Tag Archives: Kate Beckinsale

Love & Friendship (2016, Whit Stillman)

Love & Friendship opens with some non-traditional portrait cards for its cast of characters. The actors all appear in the opening titles, but then director Stillman breaks out introductions to the characters. Along with some narration. There’s some narration early on, which goes away almost immediately. Because narration might show a little too much of the film’s hand and Stillman wants to play it real close.

Everyone’s character gets an introduction card–done with portrait effect nodding to silent film techniques–except Kate Beckinsale. She’s not just the lead, she’s the object of everyone’s attention, which almost seems like the same thing as the film’s subject. But not so. With another twenty minutes or so, maybe Stillman could’ve made Beckinsale the film’s subject, but Love & Friendship runs a quick ninety-four minutes. There’s only so much he can do and wants to do. Beckinsale’s character might be deserving of a character study, but Stillman’s making a comedy and a light one. So object of attention she remains.

Though Stillman does obfuscate just enough to keep Beckinsale unknowable. Though no one in Love & Friendship is exactly knowable. Most character development comes out in characters discussing other ones, revealing bits and pieces of gossip and backstory, which informs how discussed characters play out, but there’s always a wink. Chloë Sevigny’s role in the film is mostly just to be knowing. She’s the wink at the audience.

Stillman takes his time introducing characters and storylines. When the film opens, Beckinsale and sidekick Kelly Campbell are just arriving to mooch off some of Beckinsale’s dead husband’s relations. It’s set in eighteenth century English society, but a lot of the film’s humor relates to just how brazen Beckinsale can be. She’s got a title and no money. She’s got a daughter and no husband. She also provokes a lot of rumor and gossip, which the audience gets in on before Beckinsale even shows up in the film. Stillman lays the groundwork for introducing her–as sensationally as possible given the realities of the setting–but also for what’s going to come in the second and third acts. He doesn’t foreshadow. He goes out of his way to avoid it, instead relying on Richard Van Oosterhout’s precise photography, Benjamin Esdraffo’s score, and Sophie Corra’s awesome editing to package each scene in the film as a separate moment. The actors give the film a continuous tempo, not Stillman’s script. Stillman’s script is about the smiles, the laughs, the intrigue, but he relies on the actors to keep the characters going.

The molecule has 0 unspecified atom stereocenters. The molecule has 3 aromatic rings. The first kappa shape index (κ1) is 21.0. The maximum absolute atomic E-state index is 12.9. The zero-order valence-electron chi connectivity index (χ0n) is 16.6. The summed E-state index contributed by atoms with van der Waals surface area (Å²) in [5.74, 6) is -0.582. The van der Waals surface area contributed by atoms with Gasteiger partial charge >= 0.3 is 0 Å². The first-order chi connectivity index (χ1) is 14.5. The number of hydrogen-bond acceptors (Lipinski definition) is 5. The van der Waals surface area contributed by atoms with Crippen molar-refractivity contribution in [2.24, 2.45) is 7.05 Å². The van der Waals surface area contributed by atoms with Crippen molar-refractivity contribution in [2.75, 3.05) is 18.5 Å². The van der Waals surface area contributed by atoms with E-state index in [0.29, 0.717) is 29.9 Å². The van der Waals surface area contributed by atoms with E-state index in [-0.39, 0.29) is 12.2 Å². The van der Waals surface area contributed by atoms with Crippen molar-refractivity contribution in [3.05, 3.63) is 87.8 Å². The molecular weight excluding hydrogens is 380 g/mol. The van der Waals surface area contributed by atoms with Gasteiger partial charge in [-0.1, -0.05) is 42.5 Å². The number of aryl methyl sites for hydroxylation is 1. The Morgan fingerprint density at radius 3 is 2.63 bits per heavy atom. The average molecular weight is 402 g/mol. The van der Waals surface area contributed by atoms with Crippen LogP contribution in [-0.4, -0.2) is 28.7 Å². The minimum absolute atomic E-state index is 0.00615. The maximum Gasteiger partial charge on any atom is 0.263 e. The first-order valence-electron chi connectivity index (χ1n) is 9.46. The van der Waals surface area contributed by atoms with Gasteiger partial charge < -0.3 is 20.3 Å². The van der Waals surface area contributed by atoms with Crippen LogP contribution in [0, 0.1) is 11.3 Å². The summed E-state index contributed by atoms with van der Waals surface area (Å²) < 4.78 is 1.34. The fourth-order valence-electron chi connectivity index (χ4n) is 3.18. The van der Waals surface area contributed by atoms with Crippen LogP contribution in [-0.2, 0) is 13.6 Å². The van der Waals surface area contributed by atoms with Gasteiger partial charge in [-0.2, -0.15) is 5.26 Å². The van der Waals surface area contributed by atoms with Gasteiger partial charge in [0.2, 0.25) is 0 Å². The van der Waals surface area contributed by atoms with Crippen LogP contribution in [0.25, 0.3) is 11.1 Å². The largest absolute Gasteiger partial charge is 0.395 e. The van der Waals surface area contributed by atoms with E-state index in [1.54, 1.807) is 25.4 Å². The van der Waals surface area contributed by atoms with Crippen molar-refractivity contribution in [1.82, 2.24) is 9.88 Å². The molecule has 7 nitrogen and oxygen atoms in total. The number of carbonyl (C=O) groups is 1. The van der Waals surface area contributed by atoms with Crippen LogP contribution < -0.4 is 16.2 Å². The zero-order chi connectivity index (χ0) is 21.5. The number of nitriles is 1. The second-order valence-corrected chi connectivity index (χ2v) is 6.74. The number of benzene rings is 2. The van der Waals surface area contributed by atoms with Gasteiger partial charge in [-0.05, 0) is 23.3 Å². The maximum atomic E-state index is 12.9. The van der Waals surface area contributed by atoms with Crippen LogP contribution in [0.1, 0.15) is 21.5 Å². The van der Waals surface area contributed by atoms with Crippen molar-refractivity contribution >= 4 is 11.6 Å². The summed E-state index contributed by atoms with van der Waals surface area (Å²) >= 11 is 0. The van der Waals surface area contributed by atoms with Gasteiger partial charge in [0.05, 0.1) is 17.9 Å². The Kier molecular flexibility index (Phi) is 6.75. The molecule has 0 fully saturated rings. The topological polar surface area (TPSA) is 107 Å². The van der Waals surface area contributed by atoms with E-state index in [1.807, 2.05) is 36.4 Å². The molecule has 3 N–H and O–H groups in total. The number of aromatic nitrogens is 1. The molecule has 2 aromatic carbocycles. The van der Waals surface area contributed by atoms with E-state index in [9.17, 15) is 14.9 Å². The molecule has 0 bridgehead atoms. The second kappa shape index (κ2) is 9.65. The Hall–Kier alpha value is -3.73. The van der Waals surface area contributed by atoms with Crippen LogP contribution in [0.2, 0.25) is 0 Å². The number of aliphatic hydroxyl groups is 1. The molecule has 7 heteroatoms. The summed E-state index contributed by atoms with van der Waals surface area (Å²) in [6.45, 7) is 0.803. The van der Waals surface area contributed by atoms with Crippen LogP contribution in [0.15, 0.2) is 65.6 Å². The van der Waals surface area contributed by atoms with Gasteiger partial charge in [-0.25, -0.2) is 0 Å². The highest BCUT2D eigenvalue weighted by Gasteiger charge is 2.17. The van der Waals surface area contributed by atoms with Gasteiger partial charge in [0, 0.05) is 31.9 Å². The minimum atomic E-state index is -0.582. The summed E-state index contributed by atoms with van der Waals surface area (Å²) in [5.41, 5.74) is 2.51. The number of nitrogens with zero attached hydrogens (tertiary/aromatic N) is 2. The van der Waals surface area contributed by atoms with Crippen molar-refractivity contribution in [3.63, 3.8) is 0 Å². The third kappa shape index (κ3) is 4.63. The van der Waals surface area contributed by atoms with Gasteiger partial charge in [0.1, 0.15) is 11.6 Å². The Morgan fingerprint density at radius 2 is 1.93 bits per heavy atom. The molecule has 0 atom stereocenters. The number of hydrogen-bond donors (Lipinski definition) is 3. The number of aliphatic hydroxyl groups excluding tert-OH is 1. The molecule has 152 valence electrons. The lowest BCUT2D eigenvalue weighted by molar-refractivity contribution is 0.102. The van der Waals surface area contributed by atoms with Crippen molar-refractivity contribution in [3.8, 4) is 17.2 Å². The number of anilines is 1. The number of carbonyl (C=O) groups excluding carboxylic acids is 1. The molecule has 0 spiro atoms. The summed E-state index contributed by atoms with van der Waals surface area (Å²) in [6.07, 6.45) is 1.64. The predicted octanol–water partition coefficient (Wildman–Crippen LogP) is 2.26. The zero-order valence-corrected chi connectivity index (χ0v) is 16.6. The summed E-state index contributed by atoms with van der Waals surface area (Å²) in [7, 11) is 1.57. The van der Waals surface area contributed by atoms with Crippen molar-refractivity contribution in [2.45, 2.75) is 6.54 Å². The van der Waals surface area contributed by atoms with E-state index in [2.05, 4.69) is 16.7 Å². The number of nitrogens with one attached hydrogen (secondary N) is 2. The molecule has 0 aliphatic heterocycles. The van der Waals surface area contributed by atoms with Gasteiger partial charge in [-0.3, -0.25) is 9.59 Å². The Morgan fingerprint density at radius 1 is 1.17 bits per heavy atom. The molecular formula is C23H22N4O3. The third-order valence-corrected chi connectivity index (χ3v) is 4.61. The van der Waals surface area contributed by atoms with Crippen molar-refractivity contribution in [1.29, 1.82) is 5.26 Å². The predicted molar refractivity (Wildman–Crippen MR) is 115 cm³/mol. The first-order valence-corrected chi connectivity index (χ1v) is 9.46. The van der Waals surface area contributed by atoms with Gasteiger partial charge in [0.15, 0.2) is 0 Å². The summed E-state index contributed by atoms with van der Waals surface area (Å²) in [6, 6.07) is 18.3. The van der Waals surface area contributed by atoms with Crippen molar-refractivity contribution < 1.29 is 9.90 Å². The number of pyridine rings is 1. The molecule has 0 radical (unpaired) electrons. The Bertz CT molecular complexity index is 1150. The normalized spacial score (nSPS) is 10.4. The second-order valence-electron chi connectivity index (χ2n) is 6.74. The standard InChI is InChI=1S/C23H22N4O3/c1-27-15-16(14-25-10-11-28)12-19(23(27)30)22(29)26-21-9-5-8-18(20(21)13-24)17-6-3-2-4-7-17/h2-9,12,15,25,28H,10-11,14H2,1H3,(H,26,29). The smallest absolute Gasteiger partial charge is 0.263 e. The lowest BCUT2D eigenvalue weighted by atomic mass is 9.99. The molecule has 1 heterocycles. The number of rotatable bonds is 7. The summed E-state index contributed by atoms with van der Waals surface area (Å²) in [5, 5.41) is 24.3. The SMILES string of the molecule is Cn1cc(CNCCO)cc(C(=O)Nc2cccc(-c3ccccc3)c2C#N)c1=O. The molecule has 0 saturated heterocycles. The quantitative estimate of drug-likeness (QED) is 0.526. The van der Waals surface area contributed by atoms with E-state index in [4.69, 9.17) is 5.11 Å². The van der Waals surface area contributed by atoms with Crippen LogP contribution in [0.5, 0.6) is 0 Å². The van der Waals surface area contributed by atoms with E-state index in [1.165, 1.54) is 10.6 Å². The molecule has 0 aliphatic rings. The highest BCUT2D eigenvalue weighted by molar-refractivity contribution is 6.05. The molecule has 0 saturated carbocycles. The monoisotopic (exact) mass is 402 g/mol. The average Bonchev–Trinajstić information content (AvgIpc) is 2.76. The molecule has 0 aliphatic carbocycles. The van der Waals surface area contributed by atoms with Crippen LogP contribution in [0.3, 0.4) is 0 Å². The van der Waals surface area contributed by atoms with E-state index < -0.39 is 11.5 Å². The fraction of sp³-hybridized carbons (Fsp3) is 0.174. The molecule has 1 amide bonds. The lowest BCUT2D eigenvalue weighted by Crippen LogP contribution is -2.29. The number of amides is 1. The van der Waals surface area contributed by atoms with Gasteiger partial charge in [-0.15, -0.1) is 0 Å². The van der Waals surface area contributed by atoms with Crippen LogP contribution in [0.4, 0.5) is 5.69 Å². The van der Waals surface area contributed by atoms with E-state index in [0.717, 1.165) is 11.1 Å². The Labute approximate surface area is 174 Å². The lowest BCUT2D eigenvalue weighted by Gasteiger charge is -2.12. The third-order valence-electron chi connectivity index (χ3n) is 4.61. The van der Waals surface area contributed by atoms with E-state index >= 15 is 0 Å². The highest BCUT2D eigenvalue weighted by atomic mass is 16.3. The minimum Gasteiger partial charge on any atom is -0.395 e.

It’s important because he’s introducing new, important ones throughout. Even if they got a portrait card in the first act, a lot goes on in Love & Friendship and Stillman uses the device for charm and humor more than establishing the ground situation. The ground situation comes out in the dialogue, the actors deliver the dialogue. Stillman directs to emphasize each exchange. Occasionally with some eclectic composition choices, always with perfectly timed ones. Again, Corra’s editing is essential to the film’s success.

The acting is all great. Beckinsale holds it all together. With everyone talking about nothing except her character, she’s always the focus, even if she’s not in the scene. So when she does come back onscreen, she doesn’t just have to do the scene, she’s also got to bridge her absence and the discussed character or plot development. Beckinsale, Stillman, and Corra get it right every time.

Xavier Samuel is good as Beckinsale’s too young suitor, Emma Greenwell is great as his disapproving sister. Morfydd Clark is good as Beckinsale’s daughter, who should be looking for a suitor of her own. The relationship with Beckinsale and Clark ought to forecast where Love & Friendship is going to end up, but it doesn’t. Stillman doesn’t want any peeking.